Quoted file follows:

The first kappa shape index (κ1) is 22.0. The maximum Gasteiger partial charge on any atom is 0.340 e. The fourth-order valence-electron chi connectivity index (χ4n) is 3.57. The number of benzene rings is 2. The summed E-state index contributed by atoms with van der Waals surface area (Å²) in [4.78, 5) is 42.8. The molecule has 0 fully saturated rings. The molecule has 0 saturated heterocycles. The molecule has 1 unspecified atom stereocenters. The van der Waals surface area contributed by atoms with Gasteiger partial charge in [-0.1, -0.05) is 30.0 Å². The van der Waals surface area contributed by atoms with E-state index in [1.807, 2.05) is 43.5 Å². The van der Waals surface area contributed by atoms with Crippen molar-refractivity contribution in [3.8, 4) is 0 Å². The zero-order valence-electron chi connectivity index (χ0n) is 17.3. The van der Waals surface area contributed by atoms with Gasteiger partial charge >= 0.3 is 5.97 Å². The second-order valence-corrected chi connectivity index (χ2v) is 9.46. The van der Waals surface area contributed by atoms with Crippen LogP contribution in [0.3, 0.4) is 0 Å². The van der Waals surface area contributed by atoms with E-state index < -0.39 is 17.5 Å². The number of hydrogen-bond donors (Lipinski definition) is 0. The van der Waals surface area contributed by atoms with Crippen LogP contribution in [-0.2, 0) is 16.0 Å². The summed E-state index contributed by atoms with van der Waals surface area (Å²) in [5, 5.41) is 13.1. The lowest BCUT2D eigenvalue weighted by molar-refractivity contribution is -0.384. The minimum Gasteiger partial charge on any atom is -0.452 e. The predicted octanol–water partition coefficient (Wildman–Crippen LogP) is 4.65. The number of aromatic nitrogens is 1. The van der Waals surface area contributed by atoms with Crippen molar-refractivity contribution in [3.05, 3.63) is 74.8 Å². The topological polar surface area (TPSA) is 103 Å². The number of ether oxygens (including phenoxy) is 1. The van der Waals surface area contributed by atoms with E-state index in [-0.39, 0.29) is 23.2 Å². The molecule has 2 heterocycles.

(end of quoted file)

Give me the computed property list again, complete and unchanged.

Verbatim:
The first kappa shape index (κ1) is 22.0. The maximum Gasteiger partial charge on any atom is 0.340 e. The fourth-order valence-electron chi connectivity index (χ4n) is 3.57. The number of benzene rings is 2. The summed E-state index contributed by atoms with van der Waals surface area (Å²) in [4.78, 5) is 42.8. The molecule has 0 fully saturated rings. The molecule has 0 saturated heterocycles. The molecule has 1 unspecified atom stereocenters. The van der Waals surface area contributed by atoms with Gasteiger partial charge in [-0.1, -0.05) is 30.0 Å². The van der Waals surface area contributed by atoms with E-state index in [1.807, 2.05) is 43.5 Å². The van der Waals surface area contributed by atoms with Crippen molar-refractivity contribution in [3.8, 4) is 0 Å². The zero-order valence-electron chi connectivity index (χ0n) is 17.3. The van der Waals surface area contributed by atoms with Gasteiger partial charge >= 0.3 is 5.97 Å². The second-order valence-corrected chi connectivity index (χ2v) is 9.46. The van der Waals surface area contributed by atoms with Crippen LogP contribution in [0.3, 0.4) is 0 Å². The van der Waals surface area contributed by atoms with E-state index < -0.39 is 17.5 Å². The number of hydrogen-bond donors (Lipinski definition) is 0. The van der Waals surface area contributed by atoms with Crippen LogP contribution in [-0.2, 0) is 16.0 Å². The summed E-state index contributed by atoms with van der Waals surface area (Å²) in [5, 5.41) is 13.1. The lowest BCUT2D eigenvalue weighted by molar-refractivity contribution is -0.384. The minimum Gasteiger partial charge on any atom is -0.452 e. The predicted octanol–water partition coefficient (Wildman–Crippen LogP) is 4.65. The number of aromatic nitrogens is 1. The van der Waals surface area contributed by atoms with Crippen molar-refractivity contribution in [3.05, 3.63) is 74.8 Å². The topological polar surface area (TPSA) is 103 Å². The number of ether oxygens (including phenoxy) is 1. The van der Waals surface area contributed by atoms with E-state index in [-0.39, 0.29) is 23.2 Å². The molecule has 2 heterocycles.